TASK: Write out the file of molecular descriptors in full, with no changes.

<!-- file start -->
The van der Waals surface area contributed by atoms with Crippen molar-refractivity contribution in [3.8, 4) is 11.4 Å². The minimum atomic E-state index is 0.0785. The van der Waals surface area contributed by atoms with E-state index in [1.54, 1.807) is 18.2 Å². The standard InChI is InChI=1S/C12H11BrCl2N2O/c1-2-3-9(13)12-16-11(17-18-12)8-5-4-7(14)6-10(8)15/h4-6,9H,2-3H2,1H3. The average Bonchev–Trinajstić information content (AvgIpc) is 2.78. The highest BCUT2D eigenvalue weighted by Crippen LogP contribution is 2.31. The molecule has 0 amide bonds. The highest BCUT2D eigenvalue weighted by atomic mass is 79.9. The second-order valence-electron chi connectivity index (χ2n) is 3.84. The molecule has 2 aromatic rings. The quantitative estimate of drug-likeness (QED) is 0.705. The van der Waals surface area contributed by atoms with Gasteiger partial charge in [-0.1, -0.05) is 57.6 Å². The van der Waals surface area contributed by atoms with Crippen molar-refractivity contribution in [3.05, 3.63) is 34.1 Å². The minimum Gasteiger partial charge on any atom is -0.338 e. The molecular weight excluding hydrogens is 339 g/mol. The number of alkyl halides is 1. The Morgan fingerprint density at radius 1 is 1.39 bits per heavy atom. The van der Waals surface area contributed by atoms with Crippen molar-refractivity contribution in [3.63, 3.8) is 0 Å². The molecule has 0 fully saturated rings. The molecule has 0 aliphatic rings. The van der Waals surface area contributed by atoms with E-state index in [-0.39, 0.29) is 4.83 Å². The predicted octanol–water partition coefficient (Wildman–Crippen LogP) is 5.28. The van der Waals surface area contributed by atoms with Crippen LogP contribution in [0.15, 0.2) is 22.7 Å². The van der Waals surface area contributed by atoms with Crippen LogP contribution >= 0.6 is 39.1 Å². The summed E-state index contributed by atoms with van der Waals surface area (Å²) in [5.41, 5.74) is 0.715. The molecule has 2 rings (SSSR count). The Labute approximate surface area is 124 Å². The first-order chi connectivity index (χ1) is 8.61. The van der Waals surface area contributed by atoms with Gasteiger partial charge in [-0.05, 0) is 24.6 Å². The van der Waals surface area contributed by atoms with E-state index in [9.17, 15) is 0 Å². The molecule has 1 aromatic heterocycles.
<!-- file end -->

The van der Waals surface area contributed by atoms with Crippen molar-refractivity contribution in [3.8, 4) is 11.4 Å². The minimum atomic E-state index is 0.0785. The van der Waals surface area contributed by atoms with E-state index in [1.54, 1.807) is 18.2 Å². The standard InChI is InChI=1S/C12H11BrCl2N2O/c1-2-3-9(13)12-16-11(17-18-12)8-5-4-7(14)6-10(8)15/h4-6,9H,2-3H2,1H3. The average Bonchev–Trinajstić information content (AvgIpc) is 2.78. The highest BCUT2D eigenvalue weighted by Crippen LogP contribution is 2.31. The molecule has 0 amide bonds. The highest BCUT2D eigenvalue weighted by atomic mass is 79.9. The second-order valence-electron chi connectivity index (χ2n) is 3.84. The molecule has 2 aromatic rings. The quantitative estimate of drug-likeness (QED) is 0.705. The van der Waals surface area contributed by atoms with Gasteiger partial charge in [-0.1, -0.05) is 57.6 Å². The van der Waals surface area contributed by atoms with Crippen molar-refractivity contribution in [3.05, 3.63) is 34.1 Å². The minimum Gasteiger partial charge on any atom is -0.338 e. The molecular weight excluding hydrogens is 339 g/mol. The number of alkyl halides is 1. The Morgan fingerprint density at radius 1 is 1.39 bits per heavy atom. The van der Waals surface area contributed by atoms with Crippen molar-refractivity contribution in [3.63, 3.8) is 0 Å². The molecule has 0 fully saturated rings. The molecule has 0 aliphatic rings. The van der Waals surface area contributed by atoms with E-state index in [-0.39, 0.29) is 4.83 Å². The predicted octanol–water partition coefficient (Wildman–Crippen LogP) is 5.28. The van der Waals surface area contributed by atoms with Crippen LogP contribution in [0.15, 0.2) is 22.7 Å². The van der Waals surface area contributed by atoms with Crippen LogP contribution >= 0.6 is 39.1 Å². The summed E-state index contributed by atoms with van der Waals surface area (Å²) in [5.41, 5.74) is 0.715. The molecule has 2 rings (SSSR count). The Labute approximate surface area is 124 Å². The first-order chi connectivity index (χ1) is 8.61. The van der Waals surface area contributed by atoms with Gasteiger partial charge in [-0.05, 0) is 24.6 Å². The van der Waals surface area contributed by atoms with E-state index in [9.17, 15) is 0 Å². The molecule has 1 aromatic heterocycles.